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Weekly SNAC, 5 March 2017 - Taming the Tongue


 

 

Last week’s passage from the Sermon on the Mount has had me thinking all week about the topic of anger. Jesus’ inclusion of calling a brother or sister a fool under the commandment against murder is certainly confronting and makes us realise the seriousness of anger in our hearts. So, why do we find it so easy to get angry? And especially, why do we find it so hard to control our tongue from venting forth our anger?

The book of James is especially preoccupied with this struggle. James warns us that:
If anyone thinks he is religious without controlling his tongue, then his religion is useless and he deceives himself (James 1:26). For James, the idea that someone could claim to follow Jesus and yet feel free to abuse others with their tongue suggests that they may not know Jesus at all.

But why is anger such a negative thing? Our world doesn’t always see it that way, instead it suggests that to bottle it up is unhelpful and it is cathartic to sometimes ‘let it rip’. Irish playwright Sean O’Casey says, ‘It’s my rule never to lose my temper till it would be detrimental to keep it’. His point was that sometimes you just have to release the valve or you will explode. However, James has a different view. He suggests that anger is so negative because it never works to bring about God’s good. So, in James 1:19 he says:
My dearly loved brothers, understand this: Everyone must be quick to hear, slow to speak, and slow to anger, for man’s anger does not accomplish God’s righteousness.

Of course, we know James is right. We do work at not getting angry and we are repentant when we do. We do strive to be people who listen rather than rush to speak. Yet, for me at least, it seems like it’s often two steps forward one step back. However, James suggests that this is not to be unexpected:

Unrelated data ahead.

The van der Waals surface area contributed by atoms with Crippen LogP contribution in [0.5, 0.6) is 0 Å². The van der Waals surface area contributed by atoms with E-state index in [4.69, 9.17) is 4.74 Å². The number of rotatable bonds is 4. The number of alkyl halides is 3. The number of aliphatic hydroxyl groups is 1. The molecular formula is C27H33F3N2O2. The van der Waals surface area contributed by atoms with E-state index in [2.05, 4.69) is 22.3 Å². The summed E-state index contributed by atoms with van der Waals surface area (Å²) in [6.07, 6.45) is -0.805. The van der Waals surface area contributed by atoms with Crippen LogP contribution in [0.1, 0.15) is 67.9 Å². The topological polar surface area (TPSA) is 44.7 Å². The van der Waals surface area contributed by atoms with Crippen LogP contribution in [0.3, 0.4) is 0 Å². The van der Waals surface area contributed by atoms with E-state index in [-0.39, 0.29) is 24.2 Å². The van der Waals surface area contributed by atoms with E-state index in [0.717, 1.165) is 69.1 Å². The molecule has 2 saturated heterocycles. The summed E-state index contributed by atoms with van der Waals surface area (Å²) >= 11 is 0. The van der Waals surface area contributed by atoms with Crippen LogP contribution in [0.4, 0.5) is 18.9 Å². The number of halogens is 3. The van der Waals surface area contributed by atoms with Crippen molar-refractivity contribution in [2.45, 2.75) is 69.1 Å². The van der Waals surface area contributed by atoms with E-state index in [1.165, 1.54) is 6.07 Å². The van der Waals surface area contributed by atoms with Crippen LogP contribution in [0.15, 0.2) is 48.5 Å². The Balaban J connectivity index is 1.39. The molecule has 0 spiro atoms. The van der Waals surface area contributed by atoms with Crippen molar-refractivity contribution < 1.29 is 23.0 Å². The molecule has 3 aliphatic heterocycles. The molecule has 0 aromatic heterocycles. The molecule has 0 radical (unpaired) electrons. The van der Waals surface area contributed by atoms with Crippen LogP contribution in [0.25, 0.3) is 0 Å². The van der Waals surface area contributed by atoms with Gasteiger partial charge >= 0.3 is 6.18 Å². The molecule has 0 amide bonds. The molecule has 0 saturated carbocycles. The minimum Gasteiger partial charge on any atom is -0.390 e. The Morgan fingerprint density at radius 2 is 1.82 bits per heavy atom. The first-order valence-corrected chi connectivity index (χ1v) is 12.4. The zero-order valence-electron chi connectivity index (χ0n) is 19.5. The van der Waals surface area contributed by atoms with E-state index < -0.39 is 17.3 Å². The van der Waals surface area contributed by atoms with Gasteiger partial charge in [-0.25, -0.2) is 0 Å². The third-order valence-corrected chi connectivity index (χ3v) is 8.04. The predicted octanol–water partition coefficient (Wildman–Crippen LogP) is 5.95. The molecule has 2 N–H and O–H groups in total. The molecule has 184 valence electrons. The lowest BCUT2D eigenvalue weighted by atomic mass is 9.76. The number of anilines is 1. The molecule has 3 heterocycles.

Every sea creature, reptile, bird, or animal is tamed and has been tamed by man, 8 but no man can tame the tongue. It is a restless evil, full of deadly poison. 9 We praise our Lord and Father with it, and we curse men who are made in God’s likeness with it. (James 3:7-9)

Ultimately anger flows from our heart and so this is where change needs to happen. Praise God that he forgives us for our anger and puts his Holy Spirit in us to work to change our hearts. But now as forgiven sinners what steps can we take to ‘tame our tongues’? Here are a couple of thoughts:

1) Focus daily on the forgiveness we have in Jesus. When we truly understand our own sin and the extent Jesus went to forgive us, it must make us more ready to forgive others.

2) Work at listening. We need to take seriously the encouragement to be ‘slow to speak’.

3) Remind ourselves regularly that all people are made in the image of God. How can we use the tongue God has given us to disparage other people made in the image of the God we praise?

You might have other ideas for how to fight this battle – why not share them over morning tea or after church?

Phil Colgan

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